A problem in the 2005 Indian National Math Olympiad states:

Let $a,b \in \mathbb{N}$ such that:

$$\frac{43}{197} < \frac{a}{b} < \frac{17}{77} .$$

Find ${\rm min}(b)$.

(Incidentally, the answer is $b=32$ with $a=7$.)

There is an algorithm for finding the solution in which we invert all ratios (which of course reverses $<\ \to\ >$), then subtract off integers from all terms (thereby preserving the inequalities). If the flanking rationals have different integral parts, then choose the unknown middle fraction to be the upper integer (thereby preserving the inequalities but minimizing the size of the numerator). If instead the flanking numbers have the same integer parts, invert the ratios and iterating this procedure.

Frankly, this method is very obscure, complicated, and of narrow applicability.

I'm wondering if there is a more direct method exploiting Mathematica's symbol manipulation functionality, including functions such as Rationalize, Minimize, and so on. I'm very much not interested in some exhaustive search of positive integers for numerators and denominators, as that truly doesn't exploit abstract symbol manipulation.

As for instance the naive and dull and computationally costly approach here:

thelist = Flatten[Table[a/b, {a, 1, 40}, {b, 1, 40}]];
Select[thelist, 43/197 < # < 17/77 &]

(* 7/32 *)

(Or said another way, one could perform such a search in Python or other language without using true symbol manipulation.)

Unfortunately, all of my attempts, which exploit Rationalize, Maximize, and logical tests as variations on:

Minimize[{a, 43/197 < a/b < 17/77}, {a, b} \[Element] Integers]

all fail.

I could find no similar problems on this site.



z = N[Mean[{43/197, 17/77}]];

Rationalize[z, (17/77 - 43/197)/2]

(* 7/32 *)

Let $z$ be the mean of the two limits. Then use Rationalize WITH A TOLERANCE that is half the range between the limits. This finds any number in the full range that has the smallest denominator.... just as needed.


  • 1
    $\begingroup$ Your approach using Rationalize is essentially using Mathematica as a black box to solve the problem. That is, you don't know what it is doing inside the black box. It could be doing "some exhaustive search of positive integers" inside. $\endgroup$
    – Somos
    Commented Aug 25, 2021 at 18:41
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    $\begingroup$ The whole point is that we need NOT know what Mathematica is doing inside some black box. Yes... we're using it as a black box, and that is great! That is the whole point of automation. Regardless, it is almost certainly not doing some exhaustive search of positive integers. A simple test of timing for illustrative cases proves that (e.g., Rationalize[6.25] versus Rationalize[6.25000000001], where the latter is faster.). see: ted.com/talks/… $\endgroup$ Commented Aug 25, 2021 at 19:04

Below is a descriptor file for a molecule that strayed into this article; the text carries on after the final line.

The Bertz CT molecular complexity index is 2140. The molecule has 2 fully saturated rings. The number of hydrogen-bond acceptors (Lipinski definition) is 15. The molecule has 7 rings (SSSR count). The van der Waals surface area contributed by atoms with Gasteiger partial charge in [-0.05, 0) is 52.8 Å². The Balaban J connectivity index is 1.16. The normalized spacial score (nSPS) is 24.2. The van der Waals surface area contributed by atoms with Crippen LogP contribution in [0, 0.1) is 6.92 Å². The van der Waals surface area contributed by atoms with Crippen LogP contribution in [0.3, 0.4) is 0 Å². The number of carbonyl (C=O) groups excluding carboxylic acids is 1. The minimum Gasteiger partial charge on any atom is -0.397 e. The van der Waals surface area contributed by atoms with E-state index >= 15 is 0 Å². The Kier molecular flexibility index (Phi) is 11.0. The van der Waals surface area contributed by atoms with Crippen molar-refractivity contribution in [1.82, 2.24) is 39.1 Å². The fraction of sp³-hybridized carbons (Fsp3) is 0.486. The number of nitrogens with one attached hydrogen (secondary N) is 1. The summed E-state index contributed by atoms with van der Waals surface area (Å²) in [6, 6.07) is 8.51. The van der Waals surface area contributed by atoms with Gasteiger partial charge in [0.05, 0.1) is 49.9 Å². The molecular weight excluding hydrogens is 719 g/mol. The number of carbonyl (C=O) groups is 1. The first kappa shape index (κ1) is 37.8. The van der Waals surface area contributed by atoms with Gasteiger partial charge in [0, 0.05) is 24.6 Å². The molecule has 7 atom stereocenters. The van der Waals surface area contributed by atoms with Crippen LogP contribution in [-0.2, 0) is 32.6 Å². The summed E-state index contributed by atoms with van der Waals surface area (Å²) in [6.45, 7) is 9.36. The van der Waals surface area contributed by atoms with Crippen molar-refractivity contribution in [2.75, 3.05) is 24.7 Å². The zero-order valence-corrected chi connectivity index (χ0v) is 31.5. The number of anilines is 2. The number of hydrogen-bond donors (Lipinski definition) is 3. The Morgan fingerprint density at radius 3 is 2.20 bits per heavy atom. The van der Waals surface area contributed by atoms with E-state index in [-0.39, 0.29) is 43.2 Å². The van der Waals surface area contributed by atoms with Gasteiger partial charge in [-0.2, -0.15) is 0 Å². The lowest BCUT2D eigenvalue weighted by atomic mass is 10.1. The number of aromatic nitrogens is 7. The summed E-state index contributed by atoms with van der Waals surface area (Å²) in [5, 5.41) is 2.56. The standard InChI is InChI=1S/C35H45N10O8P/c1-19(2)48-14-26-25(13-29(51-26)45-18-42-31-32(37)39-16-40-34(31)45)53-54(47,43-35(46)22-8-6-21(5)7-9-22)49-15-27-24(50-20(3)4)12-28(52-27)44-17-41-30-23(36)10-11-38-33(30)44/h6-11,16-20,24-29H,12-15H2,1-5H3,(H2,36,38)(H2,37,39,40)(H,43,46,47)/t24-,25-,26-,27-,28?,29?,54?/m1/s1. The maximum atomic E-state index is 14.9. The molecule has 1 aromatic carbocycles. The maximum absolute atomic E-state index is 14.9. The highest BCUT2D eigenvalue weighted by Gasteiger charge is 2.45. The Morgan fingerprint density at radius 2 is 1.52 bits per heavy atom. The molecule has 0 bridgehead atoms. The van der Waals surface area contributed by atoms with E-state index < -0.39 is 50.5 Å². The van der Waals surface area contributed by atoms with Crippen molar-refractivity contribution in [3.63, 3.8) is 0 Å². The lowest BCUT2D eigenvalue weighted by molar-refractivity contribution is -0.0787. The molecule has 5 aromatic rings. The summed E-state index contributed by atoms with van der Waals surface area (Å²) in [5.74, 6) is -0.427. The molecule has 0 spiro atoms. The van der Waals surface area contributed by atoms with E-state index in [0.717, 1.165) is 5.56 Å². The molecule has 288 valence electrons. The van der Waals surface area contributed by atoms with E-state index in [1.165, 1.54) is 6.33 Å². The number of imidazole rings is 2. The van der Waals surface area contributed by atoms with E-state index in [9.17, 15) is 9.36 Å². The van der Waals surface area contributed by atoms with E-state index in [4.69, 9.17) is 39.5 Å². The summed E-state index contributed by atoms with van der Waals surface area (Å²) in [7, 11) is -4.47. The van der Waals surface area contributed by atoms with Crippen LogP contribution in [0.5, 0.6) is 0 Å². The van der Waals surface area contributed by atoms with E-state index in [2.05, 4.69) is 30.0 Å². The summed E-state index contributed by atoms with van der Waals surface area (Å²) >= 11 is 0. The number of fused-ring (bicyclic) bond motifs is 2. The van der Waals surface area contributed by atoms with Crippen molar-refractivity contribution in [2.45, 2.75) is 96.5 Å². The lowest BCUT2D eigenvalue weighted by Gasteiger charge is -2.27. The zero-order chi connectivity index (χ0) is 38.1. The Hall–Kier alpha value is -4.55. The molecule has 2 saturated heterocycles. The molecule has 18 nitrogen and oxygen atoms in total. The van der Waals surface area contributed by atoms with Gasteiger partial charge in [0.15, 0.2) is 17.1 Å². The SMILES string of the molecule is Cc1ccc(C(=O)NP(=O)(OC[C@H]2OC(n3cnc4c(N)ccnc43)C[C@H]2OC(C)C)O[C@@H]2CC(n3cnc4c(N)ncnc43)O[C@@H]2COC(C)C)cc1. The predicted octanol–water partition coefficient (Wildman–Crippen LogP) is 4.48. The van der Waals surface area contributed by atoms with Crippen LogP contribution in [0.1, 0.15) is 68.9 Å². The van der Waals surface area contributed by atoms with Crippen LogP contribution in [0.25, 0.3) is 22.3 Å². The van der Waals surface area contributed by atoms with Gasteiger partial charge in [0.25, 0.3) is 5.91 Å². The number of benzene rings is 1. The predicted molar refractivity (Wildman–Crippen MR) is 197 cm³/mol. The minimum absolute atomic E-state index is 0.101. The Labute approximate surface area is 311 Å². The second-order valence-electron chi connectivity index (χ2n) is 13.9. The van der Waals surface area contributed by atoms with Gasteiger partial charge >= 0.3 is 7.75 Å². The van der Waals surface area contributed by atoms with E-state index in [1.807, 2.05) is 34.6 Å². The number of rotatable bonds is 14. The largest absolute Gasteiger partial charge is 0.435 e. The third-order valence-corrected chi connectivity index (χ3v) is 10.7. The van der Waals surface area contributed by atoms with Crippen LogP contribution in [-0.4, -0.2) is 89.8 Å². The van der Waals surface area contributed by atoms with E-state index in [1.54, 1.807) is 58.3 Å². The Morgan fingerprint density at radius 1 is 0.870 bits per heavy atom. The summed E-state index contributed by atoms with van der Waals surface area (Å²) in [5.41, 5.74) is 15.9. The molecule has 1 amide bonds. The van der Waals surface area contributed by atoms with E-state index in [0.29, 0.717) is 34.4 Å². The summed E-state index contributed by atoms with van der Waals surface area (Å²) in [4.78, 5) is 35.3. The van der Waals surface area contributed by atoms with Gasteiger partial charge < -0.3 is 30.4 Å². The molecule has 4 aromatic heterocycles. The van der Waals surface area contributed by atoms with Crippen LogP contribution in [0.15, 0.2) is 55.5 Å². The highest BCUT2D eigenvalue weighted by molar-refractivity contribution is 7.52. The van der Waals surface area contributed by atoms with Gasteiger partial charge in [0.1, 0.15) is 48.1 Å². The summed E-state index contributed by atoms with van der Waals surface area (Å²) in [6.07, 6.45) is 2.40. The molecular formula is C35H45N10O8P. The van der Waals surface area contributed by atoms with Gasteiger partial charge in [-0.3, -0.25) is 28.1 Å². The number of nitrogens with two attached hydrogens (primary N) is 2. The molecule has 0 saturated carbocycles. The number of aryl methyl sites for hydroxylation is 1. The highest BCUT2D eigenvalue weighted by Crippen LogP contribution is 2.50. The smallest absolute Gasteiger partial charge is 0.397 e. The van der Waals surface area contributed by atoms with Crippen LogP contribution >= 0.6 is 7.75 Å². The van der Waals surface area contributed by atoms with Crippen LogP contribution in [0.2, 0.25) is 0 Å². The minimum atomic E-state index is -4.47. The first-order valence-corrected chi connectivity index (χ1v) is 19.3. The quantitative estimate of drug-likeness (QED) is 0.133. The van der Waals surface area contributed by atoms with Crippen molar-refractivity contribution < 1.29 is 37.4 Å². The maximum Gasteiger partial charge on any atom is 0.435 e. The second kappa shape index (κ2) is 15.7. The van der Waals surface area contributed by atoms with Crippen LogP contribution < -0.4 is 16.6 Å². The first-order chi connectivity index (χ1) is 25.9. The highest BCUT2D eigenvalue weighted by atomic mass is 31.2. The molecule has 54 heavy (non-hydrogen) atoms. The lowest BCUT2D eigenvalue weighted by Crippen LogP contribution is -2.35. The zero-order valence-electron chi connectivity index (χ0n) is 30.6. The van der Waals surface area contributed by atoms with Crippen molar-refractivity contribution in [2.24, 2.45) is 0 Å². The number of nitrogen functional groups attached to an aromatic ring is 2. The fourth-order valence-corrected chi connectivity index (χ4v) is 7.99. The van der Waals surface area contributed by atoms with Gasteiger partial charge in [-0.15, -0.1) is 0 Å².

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    $\begingroup$ I like the Rationalize method. This also works: In[307]:= Minimize[{b, 197*a > 43*b, 77*a < 17*b, a > 0, b > 0}, {a, b}, Integers] Out[307]= {32, {a -> 7, b -> 32}} $\endgroup$ Commented Aug 27, 2021 at 14:00
  • $\begingroup$ Yep... closely equivalent. Thanks. $\endgroup$ Commented Aug 27, 2021 at 16:23

1 Answer 1

cd = CylindricalDecomposition[a > 0 && 43/197 < a/b < 17/77, {a, b}]

Minimize[{b, cd}, {a, b}, Integers]

(*   {32, {a -> 7, b -> 32}}   *)

Or for negatives

cd = CylindricalDecomposition[a < 0 && 43/197 < a/b < 17/77, {a, b}]

Maximize[{b, cd}, {a, b}, Integers]

(*   {-32, {a -> -7, b -> -32}}   *)
  • $\begingroup$ I certainly had never heard of this function, and am still trying to understand it. But thanks very much! ($+1$) $\endgroup$ Commented Aug 25, 2021 at 14:52
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    $\begingroup$ red = Reduce[a > 0 && 43/197 < a/b < 17/77, {a, b}] does the same in this case. $\endgroup$
    – Akku14
    Commented Aug 25, 2021 at 15:44
  • $\begingroup$ Again, very helpful. I still don't fully understand why either of your two solutions work (while my first did not), but I'll read and think about it. $\endgroup$ Commented Aug 25, 2021 at 15:54
  • $\begingroup$ Minimize/Maximize often have problems with denominators. In other cases it helps to apply //Together or for equations (lhs-rhs//Together//Numerator)==0 $\endgroup$
    – Akku14
    Commented Aug 25, 2021 at 16:01
  • $\begingroup$ I didn't know that problem concerning denominators. I'll keep in mind Together[] in the future... and I've used in in other contexts. (I'm impressed you knew about CylindricalDecomposition... quite an esoteric function!) $\endgroup$ Commented Aug 25, 2021 at 16:04

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